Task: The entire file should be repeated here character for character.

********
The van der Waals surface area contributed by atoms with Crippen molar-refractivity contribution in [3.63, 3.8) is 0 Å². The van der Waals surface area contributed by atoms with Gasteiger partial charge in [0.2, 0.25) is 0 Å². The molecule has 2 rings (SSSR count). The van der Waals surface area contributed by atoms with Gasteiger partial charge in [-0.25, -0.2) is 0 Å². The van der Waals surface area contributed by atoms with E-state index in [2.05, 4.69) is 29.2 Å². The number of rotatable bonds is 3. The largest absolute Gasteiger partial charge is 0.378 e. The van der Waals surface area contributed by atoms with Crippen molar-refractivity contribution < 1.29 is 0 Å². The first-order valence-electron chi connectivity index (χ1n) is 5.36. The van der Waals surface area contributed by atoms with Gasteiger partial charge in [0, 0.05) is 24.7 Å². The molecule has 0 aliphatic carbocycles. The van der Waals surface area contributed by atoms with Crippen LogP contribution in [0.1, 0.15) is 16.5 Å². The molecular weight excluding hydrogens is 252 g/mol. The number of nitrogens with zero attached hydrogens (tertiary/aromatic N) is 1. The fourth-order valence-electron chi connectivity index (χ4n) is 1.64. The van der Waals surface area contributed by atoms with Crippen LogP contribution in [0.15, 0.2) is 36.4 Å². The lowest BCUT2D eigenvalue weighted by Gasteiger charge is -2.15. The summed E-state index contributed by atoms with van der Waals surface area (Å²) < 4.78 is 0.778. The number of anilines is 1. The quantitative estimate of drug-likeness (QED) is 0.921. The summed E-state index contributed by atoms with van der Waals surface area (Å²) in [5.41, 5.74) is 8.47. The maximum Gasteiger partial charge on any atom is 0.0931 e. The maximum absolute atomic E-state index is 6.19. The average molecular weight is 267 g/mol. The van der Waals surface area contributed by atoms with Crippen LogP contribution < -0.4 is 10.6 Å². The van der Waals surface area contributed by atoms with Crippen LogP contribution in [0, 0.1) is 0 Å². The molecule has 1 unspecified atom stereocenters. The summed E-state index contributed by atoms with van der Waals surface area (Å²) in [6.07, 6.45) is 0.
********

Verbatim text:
The van der Waals surface area contributed by atoms with Crippen molar-refractivity contribution in [3.63, 3.8) is 0 Å². The van der Waals surface area contributed by atoms with Gasteiger partial charge in [0.2, 0.25) is 0 Å². The molecule has 2 rings (SSSR count). The van der Waals surface area contributed by atoms with Gasteiger partial charge in [-0.25, -0.2) is 0 Å². The van der Waals surface area contributed by atoms with E-state index in [2.05, 4.69) is 29.2 Å². The number of rotatable bonds is 3. The largest absolute Gasteiger partial charge is 0.378 e. The van der Waals surface area contributed by atoms with Crippen molar-refractivity contribution < 1.29 is 0 Å². The first-order valence-electron chi connectivity index (χ1n) is 5.36. The van der Waals surface area contributed by atoms with Gasteiger partial charge in [0, 0.05) is 24.7 Å². The molecule has 0 aliphatic carbocycles. The van der Waals surface area contributed by atoms with Crippen LogP contribution in [0.1, 0.15) is 16.5 Å². The molecular weight excluding hydrogens is 252 g/mol. The number of nitrogens with zero attached hydrogens (tertiary/aromatic N) is 1. The fourth-order valence-electron chi connectivity index (χ4n) is 1.64. The van der Waals surface area contributed by atoms with Crippen LogP contribution in [0.15, 0.2) is 36.4 Å². The lowest BCUT2D eigenvalue weighted by Gasteiger charge is -2.15. The summed E-state index contributed by atoms with van der Waals surface area (Å²) < 4.78 is 0.778. The number of anilines is 1. The quantitative estimate of drug-likeness (QED) is 0.921. The summed E-state index contributed by atoms with van der Waals surface area (Å²) in [5.41, 5.74) is 8.47. The maximum Gasteiger partial charge on any atom is 0.0931 e. The maximum absolute atomic E-state index is 6.19. The average molecular weight is 267 g/mol. The van der Waals surface area contributed by atoms with Crippen LogP contribution < -0.4 is 10.6 Å². The van der Waals surface area contributed by atoms with Crippen LogP contribution in [0, 0.1) is 0 Å². The molecule has 1 unspecified atom stereocenters. The summed E-state index contributed by atoms with van der Waals surface area (Å²) in [6.07, 6.45) is 0.